Dear Good People of Saint Mary,
Do you remember what it felt like when we were kids and summer was ending? There was always a kind of sadness as the days got darker but also an abiding warmth about gathering closer to family and other people as the weather turned cooler and we left behind that summer independence as we returned to home and community, and school.
One of the things we looked forward to, as children, was the fall carnival. It is one of the strongest memories of community that I recall in my life. We would go out into the early evening and there would be lights strung across the parking lot at St. Francis Xavier Church in Kansas City, MO, twinkling welcome. There would be a lot of people who braved the first chill in the air of autumn, who came out for bingo under the tent, or to try out the various booths of games where you could win that prize that you never wanted so much as you did at that moment. Ice cream was always served.
And there was the cakewalk.
Someone (I always figured it was Monsignor, himself) had literally painted a numbered path on the parking lot and people lined up to take their chance on winning a cake.
You see, you follow this magical path and when the big band music stopped, if your
number was called, you won a cake. It was better than the lottery. You looked at the array of beautiful cakes and got to choose. This was, as far as I was concerned, the foretaste of heaven.
Of course, our family brought a cake too—everyone did—because that was the price of
admission. Mom’s cake was always one of the first to be picked, even though they just looked like the ones we often had at home. She made this kind of chocolatey-licious cake with sour milk that is still my favorite today.
As I think back on these memories I’m sure I’ve idealized the whole thing, as a child will do. But it is so great that regardless of what that church carnival actually was, the feeling of it has stayed with me to this day as one of my favorite memories. It is that feeling that you can’t replace when you begin to feel like you don’t belong, or are drifting a little. It is comfort to know that somewhere, the church lights are still on.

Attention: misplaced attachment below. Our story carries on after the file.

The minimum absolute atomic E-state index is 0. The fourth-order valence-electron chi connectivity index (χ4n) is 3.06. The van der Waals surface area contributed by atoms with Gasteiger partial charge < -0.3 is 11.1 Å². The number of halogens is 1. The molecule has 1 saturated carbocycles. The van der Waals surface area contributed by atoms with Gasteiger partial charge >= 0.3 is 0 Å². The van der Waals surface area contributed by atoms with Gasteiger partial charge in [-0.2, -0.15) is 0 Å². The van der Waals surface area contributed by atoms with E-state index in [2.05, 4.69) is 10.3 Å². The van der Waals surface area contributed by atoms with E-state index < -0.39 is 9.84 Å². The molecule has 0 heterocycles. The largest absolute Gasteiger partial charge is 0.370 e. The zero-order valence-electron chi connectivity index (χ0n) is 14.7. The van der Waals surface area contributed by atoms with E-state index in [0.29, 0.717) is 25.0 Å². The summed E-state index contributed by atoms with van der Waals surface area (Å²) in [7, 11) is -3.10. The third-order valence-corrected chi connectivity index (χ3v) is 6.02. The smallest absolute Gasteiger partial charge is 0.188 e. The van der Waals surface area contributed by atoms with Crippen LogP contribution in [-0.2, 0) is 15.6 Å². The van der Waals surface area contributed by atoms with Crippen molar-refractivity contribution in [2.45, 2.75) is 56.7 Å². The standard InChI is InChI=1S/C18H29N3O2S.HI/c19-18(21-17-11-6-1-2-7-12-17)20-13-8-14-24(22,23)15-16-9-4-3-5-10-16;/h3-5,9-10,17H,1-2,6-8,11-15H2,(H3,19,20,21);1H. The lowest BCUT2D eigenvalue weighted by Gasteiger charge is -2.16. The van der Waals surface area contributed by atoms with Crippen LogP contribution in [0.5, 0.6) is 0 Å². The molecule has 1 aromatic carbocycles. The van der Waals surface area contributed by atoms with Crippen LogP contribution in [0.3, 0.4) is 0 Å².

So now you know, if you were wondering, “Why a cakewalk?” I’m always amazed at how many people have never been to one.
Of course, the fact that cake goes so well with ice cream gives us another clue. The ice cream social finds its fulfilment in the cakewalk, and it leads us to share our prizes. It is funny how often people win their cake and run for the door, taking it home. (Here is a secret, maybe it will catch on this year: once a cake is won, it is meant to be something you can share with others.) Suddenly there is ice cream and cake for everybody, which help us to see how well we are suited for one another, too. You can use cake and ice cream as a model for how community can form and people can complement each other.
So don’t miss our parish cakewalk, and dance, and ice cream social next weekend. Come in your dancing shoes. There are a few events each year that can bring all of us together and this is a good one. Yes, it happens out at Holy Cross in the afternoon on Sunday (I guess people don’t like to go out in the evening anymore) and it is still late summer so the sun is still high and it is plenty hot. But all the ingredients for good memories are still present, and I hope it can serve as a moment when you realize that the community of the Church is still at the heart of who we are.
Now that I think about it, maybe we should add Bingo out on the soccer field. Maybe next year.
There is no charge, this is a present to all of you in our parish family. No charge, of course, unless you’d like to bake an amazing cake and bring it for some kid to win and, hopefully, share.
God bless you.